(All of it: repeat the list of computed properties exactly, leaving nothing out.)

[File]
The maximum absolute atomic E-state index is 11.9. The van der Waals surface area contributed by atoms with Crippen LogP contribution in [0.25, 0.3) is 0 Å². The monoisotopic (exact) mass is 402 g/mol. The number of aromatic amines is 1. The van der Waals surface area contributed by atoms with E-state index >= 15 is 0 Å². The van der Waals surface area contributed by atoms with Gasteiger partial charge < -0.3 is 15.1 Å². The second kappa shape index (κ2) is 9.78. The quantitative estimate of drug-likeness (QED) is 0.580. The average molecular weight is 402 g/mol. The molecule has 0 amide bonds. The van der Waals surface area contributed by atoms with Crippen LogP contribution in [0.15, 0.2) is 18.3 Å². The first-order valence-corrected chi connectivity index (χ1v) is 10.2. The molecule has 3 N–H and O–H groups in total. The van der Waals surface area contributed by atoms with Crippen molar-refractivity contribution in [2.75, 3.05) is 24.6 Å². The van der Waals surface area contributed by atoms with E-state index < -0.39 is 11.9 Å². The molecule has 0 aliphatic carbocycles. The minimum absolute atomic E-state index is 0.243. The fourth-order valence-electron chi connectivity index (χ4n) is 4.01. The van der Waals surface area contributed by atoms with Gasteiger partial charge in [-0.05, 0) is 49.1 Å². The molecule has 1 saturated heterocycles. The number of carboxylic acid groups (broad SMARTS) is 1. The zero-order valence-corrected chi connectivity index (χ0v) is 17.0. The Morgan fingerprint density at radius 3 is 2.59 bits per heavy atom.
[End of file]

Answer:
The maximum absolute atomic E-state index is 11.9. The van der Waals surface area contributed by atoms with Crippen LogP contribution in [0.25, 0.3) is 0 Å². The monoisotopic (exact) mass is 402 g/mol. The number of aromatic amines is 1. The van der Waals surface area contributed by atoms with E-state index >= 15 is 0 Å². The van der Waals surface area contributed by atoms with Gasteiger partial charge < -0.3 is 15.1 Å². The second kappa shape index (κ2) is 9.78. The quantitative estimate of drug-likeness (QED) is 0.580. The average molecular weight is 402 g/mol. The molecule has 0 amide bonds. The van der Waals surface area contributed by atoms with Crippen LogP contribution in [0.15, 0.2) is 18.3 Å². The first-order valence-corrected chi connectivity index (χ1v) is 10.2. The molecule has 3 N–H and O–H groups in total. The van der Waals surface area contributed by atoms with Crippen molar-refractivity contribution in [2.75, 3.05) is 24.6 Å². The van der Waals surface area contributed by atoms with E-state index < -0.39 is 11.9 Å². The molecule has 0 aliphatic carbocycles. The minimum absolute atomic E-state index is 0.243. The fourth-order valence-electron chi connectivity index (χ4n) is 4.01. The van der Waals surface area contributed by atoms with Gasteiger partial charge in [-0.05, 0) is 49.1 Å². The molecule has 1 saturated heterocycles. The number of carboxylic acid groups (broad SMARTS) is 1. The zero-order valence-corrected chi connectivity index (χ0v) is 17.0. The Morgan fingerprint density at radius 3 is 2.59 bits per heavy atom.